Why another cooking blog?

I decided to create this blog as a way for family and friends to see what I'm cooking and to share interesting food related tidbits I come across.
I'm frequently asked for recipes so I thought this would be a good place to start collecting the old, new, and funky recipes that I have.

Monday, December 10, 2012

Enchilada Sauce

I always thought I didn't like red enchilada sauce, turns out I don't like canned enchilada sauce. I found a recipe on about.com.

Quick and Easy Mexican Enchilada Sauce

2 tbsp vegetable oil
2 tbsp flour
2 tbsp chili powder
1/2 tsp cumin
1/4 tsp cayenne pepper, or to taste
2 cups water
1 8 ounce can tomato paste
1 tsp garlic powder
1/2 tsp onion powder
1/2 tsp salt

Heat the oil, flour and chili powder together in a large pot. Allow to cook for a minute or two.
Add the remaining ingredients and bring to a slow simmer. Stir well to combine and dissolve tomato paste in water. Allow to cook for at least 20 minutes, stirring occasionally. Add more spices as desired. 

My notes:
I didn't change this at all, it was great as is! Also made the house smell warm and spicey.

Thursday, December 6, 2012

Sugar.... oh sugar you dastardly devil

Our kid is a sugar fiend. So much so that she has taken to hoarding sugary foods/candy and sneaking it when she thinks we do not know about it. We ended up throwing out her Halloween candy because she got caught sneaking it. Pretty typical for a 9 year old from what I read but we definitely do not want it to become more of an issue than it already is.

I've decided that we are going to cut back on sugar in the house. I myself am not much of a sugar person; ha ha, I say that but I've been eating my wedding cake almost every night for the last 2 weeks.... shhhhh! Truthfully, I do not NEED dessert and most times I do not have it (the wedding cake is an exception). But Jeff and Ashley both have a sweet tooth. I think it's time for a life-style change. So I'm looking for some recipes and ideas that will help satisfy the sweet craving but still are healthy.

While doing research I found this article, which I thought was to the point and had good information.

Cut That: Simple Ways to Slash Sugar

Candy hands
Your five-year-old asks for sugar on top of her already sweetened cereal. Then your sleepy 10-year-old wants free-pouring rights with the maple syrup. It doesn't take a degree in nutrition to know this is sweet-stuff overkill. But because sugar isn't always that easy to spot, your child can pack away an astonishing quantity before you can say, "Want a juice box with your frosted granola bar?" after school.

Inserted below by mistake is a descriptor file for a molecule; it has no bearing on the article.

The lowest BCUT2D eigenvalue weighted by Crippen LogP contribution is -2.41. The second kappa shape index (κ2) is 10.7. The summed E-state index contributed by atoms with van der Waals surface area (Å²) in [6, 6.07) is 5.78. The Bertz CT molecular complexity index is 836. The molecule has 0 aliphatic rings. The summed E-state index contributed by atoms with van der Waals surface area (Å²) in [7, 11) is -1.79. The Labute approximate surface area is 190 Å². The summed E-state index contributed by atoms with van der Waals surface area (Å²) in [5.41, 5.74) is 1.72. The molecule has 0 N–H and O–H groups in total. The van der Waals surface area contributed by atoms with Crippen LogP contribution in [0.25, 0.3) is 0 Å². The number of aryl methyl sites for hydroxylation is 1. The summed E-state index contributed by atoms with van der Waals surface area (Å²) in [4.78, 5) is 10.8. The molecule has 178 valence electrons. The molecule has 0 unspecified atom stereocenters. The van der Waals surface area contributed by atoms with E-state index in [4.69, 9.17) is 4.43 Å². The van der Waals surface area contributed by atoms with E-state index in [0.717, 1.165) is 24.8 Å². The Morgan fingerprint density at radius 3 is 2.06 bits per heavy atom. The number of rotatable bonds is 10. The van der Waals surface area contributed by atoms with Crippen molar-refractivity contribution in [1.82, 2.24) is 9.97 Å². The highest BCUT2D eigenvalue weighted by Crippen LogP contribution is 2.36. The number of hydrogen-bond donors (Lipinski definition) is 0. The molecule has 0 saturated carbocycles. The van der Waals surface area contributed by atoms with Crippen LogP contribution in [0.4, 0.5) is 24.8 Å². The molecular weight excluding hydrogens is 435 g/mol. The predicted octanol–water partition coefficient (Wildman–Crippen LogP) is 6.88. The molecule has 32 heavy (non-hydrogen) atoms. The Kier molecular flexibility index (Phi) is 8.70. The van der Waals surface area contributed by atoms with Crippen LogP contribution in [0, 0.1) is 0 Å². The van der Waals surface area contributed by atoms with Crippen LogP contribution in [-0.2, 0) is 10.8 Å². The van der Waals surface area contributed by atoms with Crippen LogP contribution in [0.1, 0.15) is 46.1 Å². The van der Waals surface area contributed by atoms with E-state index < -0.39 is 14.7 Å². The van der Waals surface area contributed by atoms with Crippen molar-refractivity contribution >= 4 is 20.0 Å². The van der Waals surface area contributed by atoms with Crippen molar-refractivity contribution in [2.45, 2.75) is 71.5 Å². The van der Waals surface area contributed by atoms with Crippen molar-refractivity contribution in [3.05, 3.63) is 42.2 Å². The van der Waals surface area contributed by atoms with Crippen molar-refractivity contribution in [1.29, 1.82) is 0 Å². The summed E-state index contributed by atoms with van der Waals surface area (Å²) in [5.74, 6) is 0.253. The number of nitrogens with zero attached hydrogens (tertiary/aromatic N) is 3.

What Is It?
Sugar is a carbohydrate that delivers energy to the body quickly. Trouble is, it has zero nutritional value. And if you've hosted a birthday party or witnessed a post-Halloween binge, you know its energy-boost is short-lived, resulting in a sugar crash that can leave your child hungrier than before.

There are two types of sugar:
  • Natural sugar is found in many foods -- including fruit, certain vegetables, milk, and dairy products.
  • Added sugar is commonly found in most packaged products -- think cereals, candy, ketchup, and salad dressing -- to boost flavor. Added sugar is often called high-fructose syrup or super-concentrated sugar; fructose, fruit pectin, and cane juice are other names.
Why Cut It?
While sugar is okay in moderation, most kids consume it in excess -- and there's nothing sweet about the consequences. Research has linked excess sugar to pediatric obesity and Type 2 diabetes in children.

Major Offenders: It's easy for kids to overdo sugar simply by drinking sweetened beverages. OJ at breakfast, a juice box at snack, a chocolate milk at lunch, a sports drink after soccer, and wham -- your child has gulped down three times the daily recommended amount. Candy and processed, packaged sweets and snacks are more obvious culprits, along with syrup found in canned fruit and the maple variety that kids love to drown waffles in.

How Much Is Too Much?
It's best to keep your child's (and your own) sugar intake to less than 50 grams a day, advises Jaimie Davis, Ph.D. and registered dietician. You'll find more than half that amount in one can of regular soda.

Seven Ways to Keep Sugar in Check:
  1. Try low-sugar drinks. Choose drinks with less than 5 grams of sugar per serving, like water, seltzer, and low-fat milk. For more flavor, try these kid-approved low-sugar drink recipes.
  2. Dilute fruit juices with water or seltzer. Try a one-to-one ratio; kids often won't notice a difference.
  3. Diet trumps regular soda. If you can't avoid soda, go with its diet counterpart. In moderation, it's a better alternative to regular soda.
  4. Note serving size. In this super-sized world, many packaged snacks and drinks contain multiple servings in one container. A typical beverage serving is 8 ounces, but some individual bottles contain two or more servings, which means double the sugar, too. Look for true single-servings when you buy individually packaged food and drinks.
  5. Teach compromise. To tune kids into how much sugar they're getting, teach them about making smart choices. For example, tell them they can have the double-serving lemonade now or ice cream for dessert later, but not both.
  6. Choose cereal wisely. Look for cereals with less than 10 grams of sugar per serving. Be on the lookout for buzzwords like "brown sugar cinnamon," "honey," or "maple" in the name. They often indicate that even an otherwise healthy cereal is loaded with sugar. If your child can't find an appealing choice, try mixing half of her favorite with half of a low-sugar/high-fiber variety. Get more tips on finding healthy foods for kids.